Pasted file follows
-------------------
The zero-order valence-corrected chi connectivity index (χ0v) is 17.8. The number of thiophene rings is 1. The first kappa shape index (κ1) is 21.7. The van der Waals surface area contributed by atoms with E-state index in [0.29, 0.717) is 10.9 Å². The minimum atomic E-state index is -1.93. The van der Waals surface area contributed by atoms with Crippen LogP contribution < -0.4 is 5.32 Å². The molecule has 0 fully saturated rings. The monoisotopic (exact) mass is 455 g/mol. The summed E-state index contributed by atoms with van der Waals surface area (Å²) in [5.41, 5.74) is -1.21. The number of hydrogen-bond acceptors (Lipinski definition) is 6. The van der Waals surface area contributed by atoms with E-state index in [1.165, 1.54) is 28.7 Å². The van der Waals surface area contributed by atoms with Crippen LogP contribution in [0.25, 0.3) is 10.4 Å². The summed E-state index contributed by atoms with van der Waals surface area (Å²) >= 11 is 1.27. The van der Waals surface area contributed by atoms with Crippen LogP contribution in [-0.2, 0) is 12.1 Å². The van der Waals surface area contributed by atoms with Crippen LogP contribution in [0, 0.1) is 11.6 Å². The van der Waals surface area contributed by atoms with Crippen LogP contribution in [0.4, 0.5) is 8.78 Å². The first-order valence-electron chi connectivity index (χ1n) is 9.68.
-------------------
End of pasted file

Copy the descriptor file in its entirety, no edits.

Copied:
The zero-order valence-corrected chi connectivity index (χ0v) is 17.8. The number of thiophene rings is 1. The first kappa shape index (κ1) is 21.7. The van der Waals surface area contributed by atoms with E-state index in [0.29, 0.717) is 10.9 Å². The minimum atomic E-state index is -1.93. The van der Waals surface area contributed by atoms with Crippen LogP contribution < -0.4 is 5.32 Å². The molecule has 0 fully saturated rings. The monoisotopic (exact) mass is 455 g/mol. The summed E-state index contributed by atoms with van der Waals surface area (Å²) in [5.41, 5.74) is -1.21. The number of hydrogen-bond acceptors (Lipinski definition) is 6. The van der Waals surface area contributed by atoms with E-state index in [1.165, 1.54) is 28.7 Å². The van der Waals surface area contributed by atoms with Crippen LogP contribution in [0.25, 0.3) is 10.4 Å². The summed E-state index contributed by atoms with van der Waals surface area (Å²) >= 11 is 1.27. The van der Waals surface area contributed by atoms with Crippen LogP contribution in [-0.2, 0) is 12.1 Å². The van der Waals surface area contributed by atoms with Crippen LogP contribution in [0, 0.1) is 11.6 Å². The van der Waals surface area contributed by atoms with Crippen LogP contribution in [0.4, 0.5) is 8.78 Å². The first-order valence-electron chi connectivity index (χ1n) is 9.68.